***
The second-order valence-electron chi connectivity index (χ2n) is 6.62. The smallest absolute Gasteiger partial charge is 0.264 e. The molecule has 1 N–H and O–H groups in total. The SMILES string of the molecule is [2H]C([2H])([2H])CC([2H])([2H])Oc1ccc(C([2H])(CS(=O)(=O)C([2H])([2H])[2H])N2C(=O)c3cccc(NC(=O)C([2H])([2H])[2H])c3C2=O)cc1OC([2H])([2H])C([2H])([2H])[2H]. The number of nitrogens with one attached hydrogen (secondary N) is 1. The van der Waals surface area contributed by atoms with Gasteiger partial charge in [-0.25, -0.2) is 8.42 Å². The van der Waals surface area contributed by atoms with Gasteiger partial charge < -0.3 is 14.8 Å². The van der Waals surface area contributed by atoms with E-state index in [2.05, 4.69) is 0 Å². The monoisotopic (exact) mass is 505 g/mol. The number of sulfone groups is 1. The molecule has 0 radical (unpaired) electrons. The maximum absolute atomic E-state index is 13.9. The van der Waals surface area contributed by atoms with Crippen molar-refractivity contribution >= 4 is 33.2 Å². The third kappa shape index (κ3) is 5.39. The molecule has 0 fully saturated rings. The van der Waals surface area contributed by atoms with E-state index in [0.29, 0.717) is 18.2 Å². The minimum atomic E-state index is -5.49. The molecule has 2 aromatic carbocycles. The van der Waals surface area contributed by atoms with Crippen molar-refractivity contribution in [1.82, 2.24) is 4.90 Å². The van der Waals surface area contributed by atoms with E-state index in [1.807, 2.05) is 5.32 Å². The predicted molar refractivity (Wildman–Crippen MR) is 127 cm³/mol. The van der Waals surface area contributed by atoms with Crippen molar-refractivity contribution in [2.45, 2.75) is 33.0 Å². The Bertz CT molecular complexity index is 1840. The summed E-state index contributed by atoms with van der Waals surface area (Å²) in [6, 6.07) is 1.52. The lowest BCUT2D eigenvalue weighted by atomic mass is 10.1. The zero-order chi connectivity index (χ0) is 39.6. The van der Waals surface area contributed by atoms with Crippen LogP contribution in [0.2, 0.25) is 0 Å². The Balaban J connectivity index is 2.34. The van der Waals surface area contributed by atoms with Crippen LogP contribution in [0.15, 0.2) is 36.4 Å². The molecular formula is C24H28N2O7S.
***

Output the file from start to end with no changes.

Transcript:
The second-order valence-electron chi connectivity index (χ2n) is 6.62. The smallest absolute Gasteiger partial charge is 0.264 e. The molecule has 1 N–H and O–H groups in total. The SMILES string of the molecule is [2H]C([2H])([2H])CC([2H])([2H])Oc1ccc(C([2H])(CS(=O)(=O)C([2H])([2H])[2H])N2C(=O)c3cccc(NC(=O)C([2H])([2H])[2H])c3C2=O)cc1OC([2H])([2H])C([2H])([2H])[2H]. The number of nitrogens with one attached hydrogen (secondary N) is 1. The van der Waals surface area contributed by atoms with Gasteiger partial charge in [-0.25, -0.2) is 8.42 Å². The van der Waals surface area contributed by atoms with Gasteiger partial charge < -0.3 is 14.8 Å². The van der Waals surface area contributed by atoms with E-state index in [2.05, 4.69) is 0 Å². The monoisotopic (exact) mass is 505 g/mol. The number of sulfone groups is 1. The molecule has 0 radical (unpaired) electrons. The maximum absolute atomic E-state index is 13.9. The van der Waals surface area contributed by atoms with Crippen molar-refractivity contribution >= 4 is 33.2 Å². The third kappa shape index (κ3) is 5.39. The molecule has 0 fully saturated rings. The van der Waals surface area contributed by atoms with E-state index in [0.29, 0.717) is 18.2 Å². The minimum atomic E-state index is -5.49. The molecule has 2 aromatic carbocycles. The van der Waals surface area contributed by atoms with Crippen molar-refractivity contribution in [1.82, 2.24) is 4.90 Å². The van der Waals surface area contributed by atoms with E-state index in [1.807, 2.05) is 5.32 Å². The predicted molar refractivity (Wildman–Crippen MR) is 127 cm³/mol. The van der Waals surface area contributed by atoms with Crippen molar-refractivity contribution in [2.45, 2.75) is 33.0 Å². The Bertz CT molecular complexity index is 1840. The summed E-state index contributed by atoms with van der Waals surface area (Å²) in [6, 6.07) is 1.52. The lowest BCUT2D eigenvalue weighted by atomic mass is 10.1. The zero-order chi connectivity index (χ0) is 39.6. The van der Waals surface area contributed by atoms with Crippen LogP contribution in [0.2, 0.25) is 0 Å². The Balaban J connectivity index is 2.34. The van der Waals surface area contributed by atoms with Crippen LogP contribution in [0.15, 0.2) is 36.4 Å². The molecular formula is C24H28N2O7S.